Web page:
Constantine tries to calm Rachael and remain respectful. It's not that Charlotte deserved that respect. What's more important is that the scene was more painful for Constantine than it was embarassing for Charlotte. Standing up to the uppity women was fine, but distressing her elderly and gentle mother was unforgivable. Charlotte takes a stand and orders Rachael out. Rachael says if she leaves she's taking Constantine with her. Charlotte replies by ordering them both out of her house. Constantine is devastated. Rachael pulls her away, as she tries to hold on, her arthritic fingers scratching at the closed screen door, but Charlotte turns away from them. It's as manipulative as it is heartbreaking.

We see Constantine packing her clothes, stopping to finger the closet door where she's charted Skeeter's growth in pencil from year to year. Each line gets higher until the tall Skeeter was over Constantine's head and she has to reach up to touch the last mark. It's the only goodbye she and Skeeter will ever have. Charlotte reveals that when she sent Skeeter's brother to look for Constantine at Rachael's home in Chicago they found she had died. Of sadness, no doubt.

Like it or not, Charlotte Phelan and her children were as much a part of Constantine's family as Rachael was. We don't know anything about Rachael and can only speculate as to what made her do that? Was it jealousy? The movie starts by asking Aibileen what it was like raising other people's children when she couldn't be home with her own? Who was combing Rachael's hair when Constantine was at work lovingly brushing Skeeter's? Did a sense of rejection spur Rachael? If so, it might have been Charlotte's rejection, as much as Constantine's. Skeeter points out that she knows Charlotte loved Rachael and can't understand why she acted as she did.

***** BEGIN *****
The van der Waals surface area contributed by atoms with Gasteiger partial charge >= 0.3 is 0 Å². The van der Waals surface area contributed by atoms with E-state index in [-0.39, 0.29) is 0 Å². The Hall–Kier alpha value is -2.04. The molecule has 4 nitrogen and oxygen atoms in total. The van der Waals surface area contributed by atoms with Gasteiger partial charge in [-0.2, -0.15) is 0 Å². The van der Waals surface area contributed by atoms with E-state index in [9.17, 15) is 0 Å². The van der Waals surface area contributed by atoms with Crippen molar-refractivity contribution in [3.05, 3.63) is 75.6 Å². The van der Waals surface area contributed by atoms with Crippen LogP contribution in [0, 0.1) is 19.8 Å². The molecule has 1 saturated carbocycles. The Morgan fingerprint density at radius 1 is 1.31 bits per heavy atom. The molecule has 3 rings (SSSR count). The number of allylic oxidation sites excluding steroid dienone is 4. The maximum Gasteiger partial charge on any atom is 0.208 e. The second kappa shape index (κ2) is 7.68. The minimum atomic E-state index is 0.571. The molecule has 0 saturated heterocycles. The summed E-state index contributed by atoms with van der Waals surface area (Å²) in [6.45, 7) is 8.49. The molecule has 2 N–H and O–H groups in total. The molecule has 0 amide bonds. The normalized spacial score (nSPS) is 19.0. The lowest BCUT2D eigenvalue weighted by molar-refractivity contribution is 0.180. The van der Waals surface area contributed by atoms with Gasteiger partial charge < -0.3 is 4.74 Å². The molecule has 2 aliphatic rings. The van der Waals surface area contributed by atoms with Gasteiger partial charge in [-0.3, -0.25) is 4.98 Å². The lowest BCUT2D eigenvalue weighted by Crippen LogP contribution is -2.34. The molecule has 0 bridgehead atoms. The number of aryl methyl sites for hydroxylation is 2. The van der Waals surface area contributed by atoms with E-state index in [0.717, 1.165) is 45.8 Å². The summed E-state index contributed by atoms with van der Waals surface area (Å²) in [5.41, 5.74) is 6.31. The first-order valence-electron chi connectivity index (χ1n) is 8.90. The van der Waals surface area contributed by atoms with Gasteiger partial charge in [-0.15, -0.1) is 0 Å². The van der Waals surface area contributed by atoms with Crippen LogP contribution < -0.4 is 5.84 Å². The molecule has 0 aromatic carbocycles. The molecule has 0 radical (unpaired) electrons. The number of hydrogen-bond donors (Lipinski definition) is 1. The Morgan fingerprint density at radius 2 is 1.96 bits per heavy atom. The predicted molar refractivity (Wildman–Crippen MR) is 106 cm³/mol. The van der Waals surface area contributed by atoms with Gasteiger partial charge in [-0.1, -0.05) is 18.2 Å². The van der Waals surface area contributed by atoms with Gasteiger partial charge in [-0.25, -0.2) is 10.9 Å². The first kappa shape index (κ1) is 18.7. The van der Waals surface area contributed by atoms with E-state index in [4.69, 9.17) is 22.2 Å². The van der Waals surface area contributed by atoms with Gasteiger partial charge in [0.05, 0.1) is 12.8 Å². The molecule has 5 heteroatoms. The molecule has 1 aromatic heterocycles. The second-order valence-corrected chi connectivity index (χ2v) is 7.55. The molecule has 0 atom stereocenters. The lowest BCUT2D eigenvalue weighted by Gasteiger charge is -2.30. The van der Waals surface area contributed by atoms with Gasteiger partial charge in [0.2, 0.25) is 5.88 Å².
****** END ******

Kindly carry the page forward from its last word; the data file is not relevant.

Rachael must have felt spurned by the woman she'd known all of her life. She was used to racism, but it packs the most punch when it comes at you unexpectedly. It's not open bigotry that surprises most. The kind that lurks and hides causes the most damage, because it's less easily defended.

Whatever prompted Rachael, she placed her pride over her mother's well-being. I gasped at her betrayal, along with Charlotte's.

With Constantine's chapter concluded, Skeeter publishes her book, to great acclaim. Even though it is written by "anonymous" every one in town quickly deduces who the author is and identifies each thinly disguised person lambasted in its pages.

Skeeter shares her royalties with the maids. Sub-plots are tied up, some happily, some not. Aibileen is fired, not by Leefolt, her own employer, but by Hilly, Leefolt's friend and dictator. Having lost her own son, it's wrenching for Aibileen to be separated from the Leefolt's young daughter. Everything she'd worked for for decades was taken away in 10 minutes. Yet walking away from the Leefolt home, her step quickens, the tears dry and her head is filled with thought, not mourning. She knows: everyone has a story.